What is Type 2 Diabetes?

An overview and key facts about type 2 diabetes

Written by Lisa M. Leontis RN, ANP-C, Amy Hess-Fischl MS, RD, LDN, BC-ADM, CDE

Type 2 diabetes (T2D) is more common than type 1 diabetes with about 90 to 95 percent of people with diabetes having T2D. According to the Centers for Disease Control and Prevention’s report, 30.3 million Americans, or 9.4% of the US population have diabetes.1 More alarming, an estimated 84 million more American adults have prediabetes, which if not treated, will advance to diabetes within five years.1

There are several key differences between type 2 diabetes and type 1 diabetes.

The most important difference involves the role of insulin. Insulin is a hormone made by the pancreas that allows your body to use sugar (glucose) from carbohydrates in the food that you eat for energy or to store for future use. Insulin helps keeps your blood sugar level from getting too high (hyperglycemia) or too low (hypoglycemia).

People with type 1 diabetes are unable to produce any insulin at all. People with type 2 diabetes still produce insulin, however, the cells in the muscles, liver and fat tissue are inefficient at absorbing the insulin and cannot regulate glucose well. As a result, the body tries to compensate by having the pancreas pump out more insulin. But the pancreas slowly loses the ability to produce enough insulin, and as a result, the cells don’t get the energy they need to function properly.

Type 2 diabetes is a progressive condition, meaning that the longer someone has it, the more “help” they will need to manage blood glucose levels. This may require more medications and eventually, injected insulin could be needed.

People with T2D produce insulin, but their bodies don’t use it correctly; this is referred to as being insulin resistant. People with type 2 diabetes may also be unable to produce enough insulin to handle the glucose in their body. In these instances, insulin is needed to allow the glucose to travel from the bloodstream into our cells, where it’s used to create energy.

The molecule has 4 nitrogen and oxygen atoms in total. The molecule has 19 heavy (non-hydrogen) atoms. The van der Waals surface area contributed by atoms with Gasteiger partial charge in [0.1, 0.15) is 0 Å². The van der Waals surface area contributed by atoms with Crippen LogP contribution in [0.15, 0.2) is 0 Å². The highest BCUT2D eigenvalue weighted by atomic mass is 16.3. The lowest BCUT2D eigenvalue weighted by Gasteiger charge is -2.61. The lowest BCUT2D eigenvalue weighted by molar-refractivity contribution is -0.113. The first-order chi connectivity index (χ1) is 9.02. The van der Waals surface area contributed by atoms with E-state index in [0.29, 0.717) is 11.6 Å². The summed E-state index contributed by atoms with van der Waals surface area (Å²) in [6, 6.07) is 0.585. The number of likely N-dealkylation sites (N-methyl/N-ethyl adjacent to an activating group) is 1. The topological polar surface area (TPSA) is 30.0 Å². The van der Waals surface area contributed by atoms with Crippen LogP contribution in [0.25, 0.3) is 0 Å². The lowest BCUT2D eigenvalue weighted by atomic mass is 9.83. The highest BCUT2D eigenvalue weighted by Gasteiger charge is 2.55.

How Type 2 Diabetes Has Changed Over Time

Type 2 diabetes used to be called adult-onset diabetes or non-insulin dependent diabetes because it was diagnosed mainly in adults who did not require insulin to manage their condition. However, because more children are starting to be diagnosed with T2D, and insulin is used more frequently to help manage type 2 diabetes, referring to the condition as “adult-onset” or “non-insulin dependent” is no longer accurate.

Type 2 diabetes is usually associated with being overweight (BMI greater than 25), and is harder to control when food choices are not adjusted, and you get no physical activity. And while it’s true that too much body fat and physical inactivity (being sedentary) does increase the likelihood of developing type 2, even people who are fit and trim can develop this type of diabetes.2,3

Being told that you have diabetes can be frightening. It is a chronic condition that you will need to deal with for the rest of your life, but it doesn’t have to define your life. There are many sources for help at every step of the way, from initial diagnosis to living with the condition for decades.2,3

It is also important to stay updated about new diabetes treatment and new research.  Because diabetes changes the longer you have it, staying open to learning along the way will make it easier to cope and manage for you and your family.

Learn all you can about how best to manage your diabetes—which you can do here on EndocrineWeb—and be proactive in taking good care of you.

Sources

  1. Centers for Disease Control and Prevention. New CDC report: More than 100 million Americans have diabetes or prediabetes. American Diabetes Association. Available at: www.cdc.gov/media/releases/2017/p0718-diabetes-report.html. Accessed January 5, 2018.
  2. Standards of Medical Care in Diabetes—2018. Diabetes Care. 2018;41(S1):S1-S159. Available at: http://care.diabetesjournals.org/content/41/Supplement_1. Accessed January 5, 2018.
  3. Becker G. Type 2 Diabetes: An Essential Guide for the newly Diagnosed. 2nd ed. New York, NY: Marlowe & Company; 2007.

 

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